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Amulets(religion, spiritualism, and occult)
The use of amulets, objects believed to have magical or supernatural powers that will protect the wearer from some evil, have been common among people in all religious traditions since ancient times. They have generally been distinguished from talismans, objects designed to accomplish goals desired by the object’s possessor, although in practice, amulets and talismans are difficult to distinguish. Amulets come in all shapes and sizes, indicative of the many cultures from which they derive and the spectrum of uses for which they are employed. They are often used in conjunction with specific magical formulas, prayers, or devotional activity.
In the premodern world, amulets were often associated with the spirit entities that were seen as freely populating the world. They were seen as the home to spirits, and often as a protection from the actions of evil or mischievous spirits (demons). Amulets could thus protect someone from illness, injury, impotence, or various mental disorders deemed to be caused by demonic possession or obsession. Relative to the social order, amulets were seen as providing protection from the wrath of neighbors, arrest, unfavorable decisions in court, and downturns in business.
In the West, a magical strain remained after Christianity came into dominance, especially at the popular level, and sacred objects were frequently viewed as having talismanic value. In some European cultures, concern with the protection from the veil has been strong, and amuletlike objects designed to protect one from the evil eye remain popular. However, Protestants attacked many of the magical elements remaining in Roman Catholicism (including the assigning of amulet-like efficacy to sacred objects, such as the relics of saints). Later, during the Enlightenment, amulets were largely relegated to the dustbins as superstitious objects and driven out of mainstream use.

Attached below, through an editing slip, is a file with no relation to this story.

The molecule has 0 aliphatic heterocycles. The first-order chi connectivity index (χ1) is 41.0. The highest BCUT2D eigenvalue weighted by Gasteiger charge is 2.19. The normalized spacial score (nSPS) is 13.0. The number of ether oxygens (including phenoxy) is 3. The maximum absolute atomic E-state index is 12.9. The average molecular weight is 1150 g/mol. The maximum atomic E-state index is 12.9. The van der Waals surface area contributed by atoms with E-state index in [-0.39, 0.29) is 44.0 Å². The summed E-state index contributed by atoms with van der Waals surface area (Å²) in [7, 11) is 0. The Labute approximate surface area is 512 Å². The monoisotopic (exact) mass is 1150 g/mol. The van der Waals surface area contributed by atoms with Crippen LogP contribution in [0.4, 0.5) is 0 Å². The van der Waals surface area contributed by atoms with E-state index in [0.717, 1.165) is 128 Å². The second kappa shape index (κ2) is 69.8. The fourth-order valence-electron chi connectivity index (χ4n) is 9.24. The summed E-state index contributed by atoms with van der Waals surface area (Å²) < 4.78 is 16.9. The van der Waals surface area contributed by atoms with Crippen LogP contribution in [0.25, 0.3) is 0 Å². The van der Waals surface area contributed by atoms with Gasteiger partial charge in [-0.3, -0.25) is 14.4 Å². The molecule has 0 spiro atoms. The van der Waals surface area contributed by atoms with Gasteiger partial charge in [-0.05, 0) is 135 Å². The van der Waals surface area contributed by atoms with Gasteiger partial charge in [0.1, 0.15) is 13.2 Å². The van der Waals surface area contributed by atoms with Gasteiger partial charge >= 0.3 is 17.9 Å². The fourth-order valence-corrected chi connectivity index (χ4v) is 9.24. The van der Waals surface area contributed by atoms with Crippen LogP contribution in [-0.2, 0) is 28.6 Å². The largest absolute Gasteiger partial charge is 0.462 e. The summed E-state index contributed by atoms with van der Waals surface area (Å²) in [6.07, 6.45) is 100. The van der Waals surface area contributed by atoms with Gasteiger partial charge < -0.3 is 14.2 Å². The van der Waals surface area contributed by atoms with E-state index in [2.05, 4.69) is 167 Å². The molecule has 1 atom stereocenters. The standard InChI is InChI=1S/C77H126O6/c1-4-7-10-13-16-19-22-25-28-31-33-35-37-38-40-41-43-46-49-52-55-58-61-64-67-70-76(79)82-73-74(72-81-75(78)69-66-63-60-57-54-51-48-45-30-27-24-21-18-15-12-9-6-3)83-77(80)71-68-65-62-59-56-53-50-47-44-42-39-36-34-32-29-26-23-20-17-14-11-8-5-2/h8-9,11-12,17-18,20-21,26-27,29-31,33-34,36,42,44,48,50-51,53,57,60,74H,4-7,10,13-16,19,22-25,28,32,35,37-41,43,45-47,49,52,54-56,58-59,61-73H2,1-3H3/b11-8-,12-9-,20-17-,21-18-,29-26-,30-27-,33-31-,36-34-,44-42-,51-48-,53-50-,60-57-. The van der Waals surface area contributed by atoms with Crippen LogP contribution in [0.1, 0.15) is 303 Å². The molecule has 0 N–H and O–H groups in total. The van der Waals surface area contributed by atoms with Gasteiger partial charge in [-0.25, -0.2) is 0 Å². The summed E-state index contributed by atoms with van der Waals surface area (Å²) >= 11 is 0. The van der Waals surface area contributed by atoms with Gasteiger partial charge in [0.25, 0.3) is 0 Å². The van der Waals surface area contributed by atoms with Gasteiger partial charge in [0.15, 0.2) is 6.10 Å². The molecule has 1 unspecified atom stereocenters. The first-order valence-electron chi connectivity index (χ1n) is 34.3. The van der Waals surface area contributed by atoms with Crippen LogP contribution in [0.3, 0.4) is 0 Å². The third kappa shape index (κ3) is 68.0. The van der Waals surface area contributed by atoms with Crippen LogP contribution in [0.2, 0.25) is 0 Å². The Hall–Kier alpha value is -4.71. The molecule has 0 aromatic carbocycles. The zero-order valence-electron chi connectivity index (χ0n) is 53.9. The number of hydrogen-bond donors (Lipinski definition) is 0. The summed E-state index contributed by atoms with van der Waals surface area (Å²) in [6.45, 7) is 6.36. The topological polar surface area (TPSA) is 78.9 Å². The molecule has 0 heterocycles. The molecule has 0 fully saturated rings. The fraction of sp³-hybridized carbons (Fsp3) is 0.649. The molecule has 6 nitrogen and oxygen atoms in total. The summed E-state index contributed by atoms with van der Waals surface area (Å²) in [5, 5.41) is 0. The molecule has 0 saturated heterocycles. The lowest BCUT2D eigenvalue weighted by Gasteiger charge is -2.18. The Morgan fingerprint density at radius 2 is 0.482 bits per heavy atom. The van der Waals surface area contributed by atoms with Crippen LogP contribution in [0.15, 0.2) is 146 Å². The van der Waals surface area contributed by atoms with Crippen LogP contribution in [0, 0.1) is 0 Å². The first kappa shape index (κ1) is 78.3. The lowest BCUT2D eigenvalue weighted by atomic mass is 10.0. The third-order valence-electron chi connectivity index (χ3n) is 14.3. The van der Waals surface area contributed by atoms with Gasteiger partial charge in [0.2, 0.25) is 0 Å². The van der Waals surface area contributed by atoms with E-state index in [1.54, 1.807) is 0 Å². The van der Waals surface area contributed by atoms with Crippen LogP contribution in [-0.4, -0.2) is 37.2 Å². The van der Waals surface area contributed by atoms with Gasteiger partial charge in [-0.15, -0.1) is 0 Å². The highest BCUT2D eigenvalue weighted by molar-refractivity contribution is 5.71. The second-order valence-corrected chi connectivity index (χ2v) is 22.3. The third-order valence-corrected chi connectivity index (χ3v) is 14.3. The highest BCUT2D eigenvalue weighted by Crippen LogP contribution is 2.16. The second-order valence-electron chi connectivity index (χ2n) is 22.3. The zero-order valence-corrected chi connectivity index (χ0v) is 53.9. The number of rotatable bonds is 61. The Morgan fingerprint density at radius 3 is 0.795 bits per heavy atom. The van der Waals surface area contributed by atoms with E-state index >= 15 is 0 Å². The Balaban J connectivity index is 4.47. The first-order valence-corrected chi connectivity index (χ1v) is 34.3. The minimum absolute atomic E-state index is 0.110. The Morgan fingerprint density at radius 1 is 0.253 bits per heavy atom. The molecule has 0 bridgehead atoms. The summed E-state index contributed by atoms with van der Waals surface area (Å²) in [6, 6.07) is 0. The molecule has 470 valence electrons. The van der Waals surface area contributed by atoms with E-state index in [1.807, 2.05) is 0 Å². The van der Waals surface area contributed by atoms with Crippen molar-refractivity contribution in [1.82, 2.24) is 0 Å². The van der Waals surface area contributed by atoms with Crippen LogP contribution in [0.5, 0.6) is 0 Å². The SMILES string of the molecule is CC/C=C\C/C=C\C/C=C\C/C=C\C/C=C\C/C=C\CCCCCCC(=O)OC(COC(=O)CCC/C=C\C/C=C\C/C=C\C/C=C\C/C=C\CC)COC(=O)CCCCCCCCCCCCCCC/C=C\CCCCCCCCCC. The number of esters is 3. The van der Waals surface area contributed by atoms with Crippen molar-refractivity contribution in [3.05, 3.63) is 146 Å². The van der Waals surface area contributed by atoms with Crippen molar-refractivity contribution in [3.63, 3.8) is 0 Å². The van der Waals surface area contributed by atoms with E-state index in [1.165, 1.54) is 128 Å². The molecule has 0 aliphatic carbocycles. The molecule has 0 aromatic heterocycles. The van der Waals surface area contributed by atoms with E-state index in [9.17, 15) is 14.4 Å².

With the revival of magic in the nineteenth century, amulets, shorn of much of their pre-scientific association with spirits and demons, began to make a comeback, at least within the magical community (admittedly a very small community relative to the total population). However, in the decades since World War II, not only has the Western Esoteric community expanded greatly, but cultural and religious practices from a variety of cultures where amulets remained popular have been disseminated by immigrants and the forces of globalization. Amulets of all varieties have become available from practitioners of Western Esotericism (especially Neo-paganism and ceremonial magic), practitioners of various Eastern and Middle Eastern religions, and commercial establishments supportive of both.
Today, amulets are generally seen as objects that contain or focus cosmic magical power, rather than the abode of spirits or demons. At the same time, ancient amulets have become popular items worn simply as jewelry or decoration.